The pediatrician's role in the diagnosis and management of food allergy

Pediatr Ann. 2013 Jul;42(7):116-21. doi: 10.3928/00904481-20130619-08.


CME EDUCATIONAL OBJECTIVES 1. Recognize the signs and symptoms of food allergy versus food intolerance. 2. Review currently available diagnostic testing modalities for food allergy and their applicability in the pediatric outpatient setting. 3. Review appropriate management practices for pediatricians, including prescription of medications, counseling of families, and referrals to keep children safe. Food allergy is a rapidly increasing and potentially life-threatening health concern in the United States. Given the ubiquity of food in our society and the absence of a cure, it is crucial that families receive proper guidance and medication to keep children safe. The pediatrician plays a key role to this end as he or she is often the first, and sometimes the only physician, these children can access. Accordingly, pediatricians must be equipped to recognize, manage, and evaluate food allergies over time while preventing unnecessary avoidance. This review provides practical translation of guidelines into recommended practices that are most pertinent to pediatricians.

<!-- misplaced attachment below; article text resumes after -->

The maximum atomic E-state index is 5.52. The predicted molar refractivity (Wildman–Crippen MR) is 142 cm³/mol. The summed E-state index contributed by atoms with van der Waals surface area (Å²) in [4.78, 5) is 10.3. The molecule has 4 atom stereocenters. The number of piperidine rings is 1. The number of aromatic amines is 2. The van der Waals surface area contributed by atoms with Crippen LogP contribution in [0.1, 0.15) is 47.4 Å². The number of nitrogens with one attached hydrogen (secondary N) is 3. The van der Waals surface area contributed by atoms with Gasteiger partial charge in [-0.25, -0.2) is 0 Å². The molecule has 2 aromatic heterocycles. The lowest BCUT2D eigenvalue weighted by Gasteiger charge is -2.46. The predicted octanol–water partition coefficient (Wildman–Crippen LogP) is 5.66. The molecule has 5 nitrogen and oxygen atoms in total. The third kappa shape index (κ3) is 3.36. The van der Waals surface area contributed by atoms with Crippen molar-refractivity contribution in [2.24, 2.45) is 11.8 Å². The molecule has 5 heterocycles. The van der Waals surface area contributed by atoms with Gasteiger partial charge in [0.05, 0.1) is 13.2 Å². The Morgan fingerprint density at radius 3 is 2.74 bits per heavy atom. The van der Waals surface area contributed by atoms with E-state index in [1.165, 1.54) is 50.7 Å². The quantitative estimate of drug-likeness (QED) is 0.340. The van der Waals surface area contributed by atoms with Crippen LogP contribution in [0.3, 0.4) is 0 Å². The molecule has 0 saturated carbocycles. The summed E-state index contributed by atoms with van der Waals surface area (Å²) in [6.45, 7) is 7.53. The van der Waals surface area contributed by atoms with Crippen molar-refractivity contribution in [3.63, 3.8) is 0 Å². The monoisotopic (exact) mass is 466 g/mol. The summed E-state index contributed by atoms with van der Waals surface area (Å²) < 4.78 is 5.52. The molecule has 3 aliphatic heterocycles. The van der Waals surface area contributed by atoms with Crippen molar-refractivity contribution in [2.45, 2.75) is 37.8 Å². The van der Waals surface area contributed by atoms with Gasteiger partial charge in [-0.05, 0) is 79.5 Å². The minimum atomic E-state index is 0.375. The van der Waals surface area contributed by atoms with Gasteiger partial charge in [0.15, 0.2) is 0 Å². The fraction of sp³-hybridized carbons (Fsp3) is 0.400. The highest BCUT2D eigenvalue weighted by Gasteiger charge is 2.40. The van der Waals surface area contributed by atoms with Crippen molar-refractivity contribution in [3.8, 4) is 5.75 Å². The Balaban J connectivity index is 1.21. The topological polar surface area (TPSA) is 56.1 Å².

Publication types

  • Review

MeSH terms

  • Adrenergic alpha-Agonists / therapeutic use
  • Biomarkers / blood
  • Diet Therapy
  • Directive Counseling
  • Epinephrine / therapeutic use
  • Food Hypersensitivity* / blood
  • Food Hypersensitivity* / diagnosis
  • Food Hypersensitivity* / therapy
  • Histamine Antagonists / therapeutic use
  • Humans
  • Immunoglobulin E / blood
  • Pediatrics*
  • Physician's Role*
  • Practice Guidelines as Topic
  • Referral and Consultation
  • Skin Tests


  • Adrenergic alpha-Agonists
  • Biomarkers
  • Histamine Antagonists
  • Immunoglobulin E
  • Epinephrine